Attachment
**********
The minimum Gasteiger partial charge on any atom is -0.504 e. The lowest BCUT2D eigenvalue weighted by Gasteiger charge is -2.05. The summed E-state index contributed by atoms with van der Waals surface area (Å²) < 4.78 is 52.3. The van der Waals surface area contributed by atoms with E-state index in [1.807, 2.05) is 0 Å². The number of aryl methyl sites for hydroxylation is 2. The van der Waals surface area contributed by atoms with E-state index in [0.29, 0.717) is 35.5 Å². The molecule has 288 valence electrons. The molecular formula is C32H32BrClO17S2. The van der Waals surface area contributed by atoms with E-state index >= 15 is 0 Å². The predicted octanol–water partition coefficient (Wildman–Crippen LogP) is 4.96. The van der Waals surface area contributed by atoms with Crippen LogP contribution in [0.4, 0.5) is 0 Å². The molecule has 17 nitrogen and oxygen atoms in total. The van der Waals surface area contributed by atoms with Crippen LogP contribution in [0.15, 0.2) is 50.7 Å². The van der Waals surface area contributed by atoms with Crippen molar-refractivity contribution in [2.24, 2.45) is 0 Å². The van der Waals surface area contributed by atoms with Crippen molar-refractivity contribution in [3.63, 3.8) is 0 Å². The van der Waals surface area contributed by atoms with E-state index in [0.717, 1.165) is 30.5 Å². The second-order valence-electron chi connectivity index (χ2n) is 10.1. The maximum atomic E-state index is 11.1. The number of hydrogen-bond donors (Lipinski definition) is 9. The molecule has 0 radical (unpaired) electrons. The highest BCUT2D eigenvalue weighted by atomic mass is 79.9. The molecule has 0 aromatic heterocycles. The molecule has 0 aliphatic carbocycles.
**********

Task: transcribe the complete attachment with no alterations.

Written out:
The minimum Gasteiger partial charge on any atom is -0.504 e. The lowest BCUT2D eigenvalue weighted by Gasteiger charge is -2.05. The summed E-state index contributed by atoms with van der Waals surface area (Å²) < 4.78 is 52.3. The van der Waals surface area contributed by atoms with E-state index in [1.807, 2.05) is 0 Å². The number of aryl methyl sites for hydroxylation is 2. The van der Waals surface area contributed by atoms with E-state index in [0.29, 0.717) is 35.5 Å². The molecule has 288 valence electrons. The molecular formula is C32H32BrClO17S2. The van der Waals surface area contributed by atoms with E-state index >= 15 is 0 Å². The predicted octanol–water partition coefficient (Wildman–Crippen LogP) is 4.96. The van der Waals surface area contributed by atoms with Crippen LogP contribution in [0.4, 0.5) is 0 Å². The molecule has 17 nitrogen and oxygen atoms in total. The van der Waals surface area contributed by atoms with Crippen LogP contribution in [0.15, 0.2) is 50.7 Å². The van der Waals surface area contributed by atoms with Crippen molar-refractivity contribution in [2.24, 2.45) is 0 Å². The van der Waals surface area contributed by atoms with Crippen molar-refractivity contribution in [3.63, 3.8) is 0 Å². The van der Waals surface area contributed by atoms with E-state index in [0.717, 1.165) is 30.5 Å². The second-order valence-electron chi connectivity index (χ2n) is 10.1. The maximum atomic E-state index is 11.1. The number of hydrogen-bond donors (Lipinski definition) is 9. The molecule has 0 radical (unpaired) electrons. The highest BCUT2D eigenvalue weighted by atomic mass is 79.9. The molecule has 0 aromatic heterocycles. The molecule has 0 aliphatic carbocycles.